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Munich's Top 10 : Gardens & Parks

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  1. Schloss Nymphenburg

    Enclosed by a wall, this 2-km- (1-mile-) wide park extends west from the palace 1.5 km (1 mile). Picturesque pavilions and follies are scattered throughout the park, which has been declared a nature reserve to protect the 300-year-old trees .

  2. Englischer Garten

    With 373 hectares (922 acres), the Englischer Garten is the largest urban park in Germany and the green lung of the city. It serves as a leisure paradise in summer, when thousands lounge in the sun on the expansive meadows, and cyclists, joggers, and roller-bladers zoom along the paths. The surface of the Kleinhesseloher See is dotted with boats, while surfers try their luck on the Eisbach near the Haus der Kunst. For a welcome refreshment, try a cool beer in one of the beer gardens at the Chinesischer Turm, the Seehaus, the Hirschau, and the Aumeister. An American, Benjamin Thompson, known as Count Rumford (1753–1814), conceived the idea of the park, which was designed by Ludwig von Sckell as a prime example of classical landscape park design. In 1837, the Monopteros, a mock Greek temple, was built on an artificial hill.

    Eisbach, Englischer Garten

    The Monopteros in the Englischer Garten
  3. Botanischer Garten

    This is one of the most important botanical gardens in the world. Created in the park at Nymphenburg in 1914, some 14,000 plant species from around the globe are cultivated here. In the greenhouses, visitors can embark on journeys to tropical rainforests or arid deserts.

    Botanischer Garten
    • Open Apr & Sep: 9am–6pm; May–Aug: 9am–7pm; Feb, Mar & Oct: 9am–5pm; Nov–Jan: 9am–4:30pm

    • Adm

  4. Westpark

    An expanse of 72 hectares (178 acres) has been landscaped with numerous artificial hills, paths, a lake, and ponds. Created for the International Garden Exhibition in 1983, the western section of the park features an impressive East Asian ensemble with Chinese and Japanese gardens, and Thai and Nepalese pagodas. Concerts, plays, and open-air film screenings are presented on the lakeside stage in summer.

  5. Hofgarten

    In the 17th century, the Hofgarten was laid out on the north side of the Residenz in the style of Renaissance gardens. It is bounded on two sides by long arcades. Rows of mature linden, chestnut, and maple trees provide welcome shade for boule players in summer. Tango aficionados meet at the Temple of Diana – a polygonal pavilion with a shallow dome – for dances on mild summer evenings .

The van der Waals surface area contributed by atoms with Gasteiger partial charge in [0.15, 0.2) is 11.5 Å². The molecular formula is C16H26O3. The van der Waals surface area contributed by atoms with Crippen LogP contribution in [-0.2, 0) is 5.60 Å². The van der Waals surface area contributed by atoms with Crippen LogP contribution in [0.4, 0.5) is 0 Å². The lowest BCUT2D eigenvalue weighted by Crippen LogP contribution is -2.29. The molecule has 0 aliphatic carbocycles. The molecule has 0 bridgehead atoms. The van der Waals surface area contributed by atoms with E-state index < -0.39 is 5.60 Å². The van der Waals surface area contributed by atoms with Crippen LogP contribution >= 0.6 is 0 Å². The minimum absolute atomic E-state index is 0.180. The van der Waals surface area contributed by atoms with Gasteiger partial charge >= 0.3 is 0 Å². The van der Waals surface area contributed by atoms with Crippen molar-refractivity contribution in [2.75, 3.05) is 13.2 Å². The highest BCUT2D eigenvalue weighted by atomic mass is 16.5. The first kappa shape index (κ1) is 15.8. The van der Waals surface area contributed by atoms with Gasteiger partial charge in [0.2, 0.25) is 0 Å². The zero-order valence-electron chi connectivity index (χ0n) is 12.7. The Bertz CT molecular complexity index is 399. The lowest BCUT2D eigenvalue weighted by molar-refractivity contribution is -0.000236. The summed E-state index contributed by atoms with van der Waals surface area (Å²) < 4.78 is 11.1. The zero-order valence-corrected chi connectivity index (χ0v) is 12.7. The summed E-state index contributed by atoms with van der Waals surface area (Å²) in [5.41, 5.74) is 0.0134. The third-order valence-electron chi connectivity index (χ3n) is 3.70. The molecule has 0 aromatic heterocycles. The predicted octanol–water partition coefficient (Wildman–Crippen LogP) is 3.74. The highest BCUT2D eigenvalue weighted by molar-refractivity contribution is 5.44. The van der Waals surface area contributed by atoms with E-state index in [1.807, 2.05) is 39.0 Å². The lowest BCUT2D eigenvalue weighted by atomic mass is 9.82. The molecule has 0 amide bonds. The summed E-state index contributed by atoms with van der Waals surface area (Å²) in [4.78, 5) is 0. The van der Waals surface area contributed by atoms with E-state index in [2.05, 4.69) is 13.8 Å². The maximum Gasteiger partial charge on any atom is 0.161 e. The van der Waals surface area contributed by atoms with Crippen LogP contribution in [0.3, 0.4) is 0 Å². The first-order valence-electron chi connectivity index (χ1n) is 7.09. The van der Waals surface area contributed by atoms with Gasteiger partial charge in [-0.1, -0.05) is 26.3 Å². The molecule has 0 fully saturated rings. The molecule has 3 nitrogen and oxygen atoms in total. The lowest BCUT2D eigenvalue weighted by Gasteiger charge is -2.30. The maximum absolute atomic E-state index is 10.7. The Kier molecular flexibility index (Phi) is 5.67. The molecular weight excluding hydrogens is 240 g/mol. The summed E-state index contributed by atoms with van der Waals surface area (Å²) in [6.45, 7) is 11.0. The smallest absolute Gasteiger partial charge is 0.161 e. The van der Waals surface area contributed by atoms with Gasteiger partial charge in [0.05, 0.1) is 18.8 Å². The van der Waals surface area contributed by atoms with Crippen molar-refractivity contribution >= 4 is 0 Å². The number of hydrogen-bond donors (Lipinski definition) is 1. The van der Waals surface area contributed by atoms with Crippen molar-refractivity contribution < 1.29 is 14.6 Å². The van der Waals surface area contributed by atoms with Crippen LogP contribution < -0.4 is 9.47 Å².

Temple of Diana, Hofgarten
  6. Alter Botanischer Garten

    During the 19th century, the former botanical garden was located in this small park. Today, it serves as the perfect oasis to relax in after a shopping spree in the nearby pedestrian zone and city centre.

  7. Bavariapark

    This park lies directly behind the statue of Bavaria and the Ruhmeshalle, and stretches westward on the Theresienhöhe. It was designed by order of Ludwig I and received its current name after the Bavaria statue was completed in 1850. It is an ideal place to take a break from the hustle and bustle of the Oktoberfest.

  8. Luitpoldpark

    Created on the occasion of Prince Regent Luitpold’s 90th birthday, the park was expanded in 1950 by a hill built out of rubble, the Luitpoldhügel, which commands a fine view of the city. On clear days, you can see all the way to the Alps.

  9. Hofgarten Schleißheim

    Stretching between the Neues Schloss in Schleißheim and Schloss Lustheim, this is one of the few gardens from the Baroque era that has retained most of its original form. Enrico Zuccalli (1642–1724) created the basic layout with canals in 1684. Domenique Girard added parterres and a cascade from 1715 onward, creating the tremendous illusion of depth that characterizes the principal axis. The cascade, located in front of the Neues Schloss, was renovated in 1999.

    • Oberschleißheim, Neues Schloss

  10. River Meadows along the Isar (Isarauen) and Rose Garden

    The long stretch of the Isarauen serves as the city’s other green lung. South of the Wittelsbacher Bridge is the rose garden. In addition to many rose species, it features a large collection of exotic trees and shrubs, as well as a small teaching garden with poisonous plants.

    • Open Summer: 7am–6:30pm daily; Winter: 7am–4:30pm Mon–Fri

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